Definitions

Beltway

Beltway

[belt-wey]

A beltway, loop (American English), ring road or orbital motorway (British English) is a circumferential highway found around or within many cities.

Beltway, orbital motorway, perimeter loop, beltline, and similar terms refer to an expressway/motorway/freeway style standard road that often originally enclosed the built up area and was later encroached upon by developed areas.

Ring road may sometimes refer to a beltway-style road, but more commonly indicates a road or series of roads within a city or town that have been joined together by town planners to form an orbital distributor style road, but where the standard of road could be anything from an ordinary city street up to an expressway level. The principal difference is that a ring road is an orbital distributor road system designed from already existing roads, as opposed to a beltway which is designed from new as such a road system. A ring road designation also implies a more inner-city road designed to route traffic around a city centre, as opposed to routing traffic around a larger conurbation.

Some cities have proposed or built multiple concentric beltways and/or ring roads. London, for instance, has the London Inner Ring Road (which circles Central London) and the larger M25 orbital motorway (which circles Greater London). Madrid is often cited as a pathological case, since it is served by not two, but three beltways:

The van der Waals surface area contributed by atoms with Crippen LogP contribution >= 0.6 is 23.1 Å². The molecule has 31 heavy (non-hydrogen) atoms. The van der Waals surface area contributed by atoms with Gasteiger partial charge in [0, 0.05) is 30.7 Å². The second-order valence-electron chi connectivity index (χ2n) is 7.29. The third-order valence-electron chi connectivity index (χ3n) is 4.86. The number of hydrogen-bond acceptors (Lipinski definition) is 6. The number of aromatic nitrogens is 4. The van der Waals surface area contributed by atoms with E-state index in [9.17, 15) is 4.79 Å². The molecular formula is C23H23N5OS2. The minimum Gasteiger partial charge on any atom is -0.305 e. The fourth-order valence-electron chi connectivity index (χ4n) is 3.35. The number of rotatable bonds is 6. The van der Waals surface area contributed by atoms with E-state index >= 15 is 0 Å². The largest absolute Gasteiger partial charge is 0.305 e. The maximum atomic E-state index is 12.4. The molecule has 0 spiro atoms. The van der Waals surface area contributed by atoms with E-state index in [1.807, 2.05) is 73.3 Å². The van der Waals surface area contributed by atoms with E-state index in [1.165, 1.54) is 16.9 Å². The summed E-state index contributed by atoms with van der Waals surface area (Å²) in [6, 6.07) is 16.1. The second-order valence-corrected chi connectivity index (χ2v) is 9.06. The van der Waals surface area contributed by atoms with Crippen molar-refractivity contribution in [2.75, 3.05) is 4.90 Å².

• M-30, which at a mean distance of to the Puerta del Sol has been overtaken by the city in most of its length.
  • M-40, which borders Madrid at a mean distance of with connections to the southern metropolitan towns and projects westwards to reach Pozuelo de Alarcón for a total length of .
  • M-50, which was planned as a full ring but is not "closed" as of 2008, though projects by the Autonomous Community of Madrid to connect both ends through a tunnel are being aired. It is long and services mainly the metropolitan area at a mean distance of .

Furthermore, there is a half-loop, the M-45, which runs between the M-40 and the M-50 at the east, where the two beltways are more separated; and there are plans to build a fourth full loop, the M-60, which would be over long and encompass the whole metropolitan area of Madrid. This proliferation of orbital motorways is partially due to the traditional high radiality of the Spanish highway network, which made most cross-country traffic go through Madrid.

Many beltway-style roads are part of a wider highway system, for example in the United States beltways are commonly a part of an interstate highway system. Inner/Outer labeling is a common way of uniformly signing the directions of travel on beltways in America.

In the United States, beltway also has a political connotation (e.g., politics inside the Beltway), derived metonymically from the Capital Beltway encircling Washington, D.C.

Geography can sometimes complicate the construction of a beltway. One example is Stockholm, where there is a semi-beltway (Essingeleden). To be completed, most of it will have to run in submarine tunnels.

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